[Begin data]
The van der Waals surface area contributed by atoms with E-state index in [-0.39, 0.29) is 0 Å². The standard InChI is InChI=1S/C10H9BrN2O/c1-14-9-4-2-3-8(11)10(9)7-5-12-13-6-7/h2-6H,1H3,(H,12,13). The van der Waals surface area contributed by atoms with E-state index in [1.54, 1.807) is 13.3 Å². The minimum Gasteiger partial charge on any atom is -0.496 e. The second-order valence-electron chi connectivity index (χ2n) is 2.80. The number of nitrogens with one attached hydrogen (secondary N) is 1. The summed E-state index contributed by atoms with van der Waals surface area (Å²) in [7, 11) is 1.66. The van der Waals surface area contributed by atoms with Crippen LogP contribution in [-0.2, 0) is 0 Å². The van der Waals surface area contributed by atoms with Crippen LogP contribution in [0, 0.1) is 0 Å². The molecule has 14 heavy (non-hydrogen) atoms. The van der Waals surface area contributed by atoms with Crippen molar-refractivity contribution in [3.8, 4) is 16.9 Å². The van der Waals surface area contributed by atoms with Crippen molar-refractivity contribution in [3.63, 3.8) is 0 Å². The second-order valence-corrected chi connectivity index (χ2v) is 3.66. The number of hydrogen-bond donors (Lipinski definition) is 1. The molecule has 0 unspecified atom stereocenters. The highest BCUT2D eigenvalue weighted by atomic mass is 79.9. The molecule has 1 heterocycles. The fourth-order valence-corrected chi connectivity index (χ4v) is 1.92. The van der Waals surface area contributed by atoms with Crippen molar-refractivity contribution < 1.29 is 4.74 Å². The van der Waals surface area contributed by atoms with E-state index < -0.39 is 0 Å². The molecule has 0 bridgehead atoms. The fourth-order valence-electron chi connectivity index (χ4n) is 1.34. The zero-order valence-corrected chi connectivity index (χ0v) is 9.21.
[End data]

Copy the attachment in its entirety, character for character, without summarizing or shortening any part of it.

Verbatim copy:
The van der Waals surface area contributed by atoms with E-state index in [-0.39, 0.29) is 0 Å². The standard InChI is InChI=1S/C10H9BrN2O/c1-14-9-4-2-3-8(11)10(9)7-5-12-13-6-7/h2-6H,1H3,(H,12,13). The van der Waals surface area contributed by atoms with E-state index in [1.54, 1.807) is 13.3 Å². The minimum Gasteiger partial charge on any atom is -0.496 e. The second-order valence-electron chi connectivity index (χ2n) is 2.80. The number of nitrogens with one attached hydrogen (secondary N) is 1. The summed E-state index contributed by atoms with van der Waals surface area (Å²) in [7, 11) is 1.66. The van der Waals surface area contributed by atoms with Crippen LogP contribution in [-0.2, 0) is 0 Å². The van der Waals surface area contributed by atoms with Crippen LogP contribution in [0, 0.1) is 0 Å². The molecule has 14 heavy (non-hydrogen) atoms. The van der Waals surface area contributed by atoms with Crippen molar-refractivity contribution in [3.8, 4) is 16.9 Å². The van der Waals surface area contributed by atoms with Crippen molar-refractivity contribution in [3.63, 3.8) is 0 Å². The second-order valence-corrected chi connectivity index (χ2v) is 3.66. The number of hydrogen-bond donors (Lipinski definition) is 1. The molecule has 0 unspecified atom stereocenters. The highest BCUT2D eigenvalue weighted by atomic mass is 79.9. The molecule has 1 heterocycles. The fourth-order valence-corrected chi connectivity index (χ4v) is 1.92. The van der Waals surface area contributed by atoms with Crippen molar-refractivity contribution < 1.29 is 4.74 Å². The van der Waals surface area contributed by atoms with E-state index < -0.39 is 0 Å². The molecule has 0 bridgehead atoms. The fourth-order valence-electron chi connectivity index (χ4n) is 1.34. The zero-order valence-corrected chi connectivity index (χ0v) is 9.21.